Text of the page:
By turning a former flophouse into a cozy community living space, young adults in Abbotsford have found a way to recycle and build community at the same time.
The Atangard Community Project, housed in one of downtown Abbotsford’s oldest buildings—originally the Atangard Hotel dating back to 1927—is now a residence for up to 25 young adults. They live in 18 single and double occupancy rooms on the second floor of the former Fraser Valley Inn, which not long ago had a reputation for housing derelicts. The residents, either students or young professionals, range in age from 19 to mid-30s and are learning what it means to share and invite others into their lives.
Co-founder and resident director Sophia Suderman says the project came about because several people recognized a need for such a community. The former old brick hotel building became available, but was in such poor condition it was considered virtually unusable. However, a group of visionary founding members invested in the project, first getting rezoning permission and then totally fixing up the inside, ripping out the carpets, redoing the plumbing and renovating the rooms. The whole project took two years; the first residents moved in Sept. 2009.
Although being Christian is not a requirement to live in Atangard, many of the residents are Christian and some are from Mennonite churches. It is set up much like an intentional community or voluntary service unit with individual rooms and shared bathrooms and laundry facilities. The large kitchen/dining room allows for cooking on one one’s own or for meals eaten together, with each person taking turns preparing meals for the whole group once or twice a month. The group also has regular house meetings.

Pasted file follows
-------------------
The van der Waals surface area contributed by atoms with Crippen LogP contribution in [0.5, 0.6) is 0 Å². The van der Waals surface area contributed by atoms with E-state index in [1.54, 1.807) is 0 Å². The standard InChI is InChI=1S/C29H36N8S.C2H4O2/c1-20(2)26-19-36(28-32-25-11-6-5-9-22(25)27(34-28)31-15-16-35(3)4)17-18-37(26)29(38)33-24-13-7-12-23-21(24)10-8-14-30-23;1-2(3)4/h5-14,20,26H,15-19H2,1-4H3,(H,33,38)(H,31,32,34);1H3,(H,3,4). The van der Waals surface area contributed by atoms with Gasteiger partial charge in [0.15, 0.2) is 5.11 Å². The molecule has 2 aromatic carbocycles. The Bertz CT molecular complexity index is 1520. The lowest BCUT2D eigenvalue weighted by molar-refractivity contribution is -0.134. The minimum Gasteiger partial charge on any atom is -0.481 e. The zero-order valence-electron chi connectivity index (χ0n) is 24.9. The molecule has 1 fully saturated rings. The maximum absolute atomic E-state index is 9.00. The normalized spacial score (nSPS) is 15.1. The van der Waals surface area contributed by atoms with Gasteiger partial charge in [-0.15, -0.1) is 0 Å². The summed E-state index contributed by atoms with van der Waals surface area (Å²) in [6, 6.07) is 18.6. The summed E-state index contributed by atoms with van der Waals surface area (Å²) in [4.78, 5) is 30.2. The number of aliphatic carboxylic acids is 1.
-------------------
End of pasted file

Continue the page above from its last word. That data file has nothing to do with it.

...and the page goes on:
The fee for living at Atangard is affordable, with monthly rent ranging from $375-$500, depending on unit size. The group has strict standards: it is smoke free and drug use is forbidden. Many residents ride bicycles, or pool rides in vehicles. They share laundry facilities and operate a garden. Discussions and creative endeavours such as music are abundant.
Resident Chad Doerksen says he appreciates the chance to live in what amounts to an extended family, helping and supporting each other with various personal and emotional needs. “As in any intentional community, respect for others sharing the same living quarters is vital. You learn about personal space and the advantages and disadvantages of living with other people,” he says, adding that “conflict is minimal.”
Suderman says she is privileged to work with a “really wonderful group of people” at Atangard. “It has been one of the hardest things in my life, but one of the most valuable, and always challenging.”
For more information on Atangard Community Project, including how to apply as a housemate, contact Atangard at 604-850-1545 or email firstname.lastname@example.org.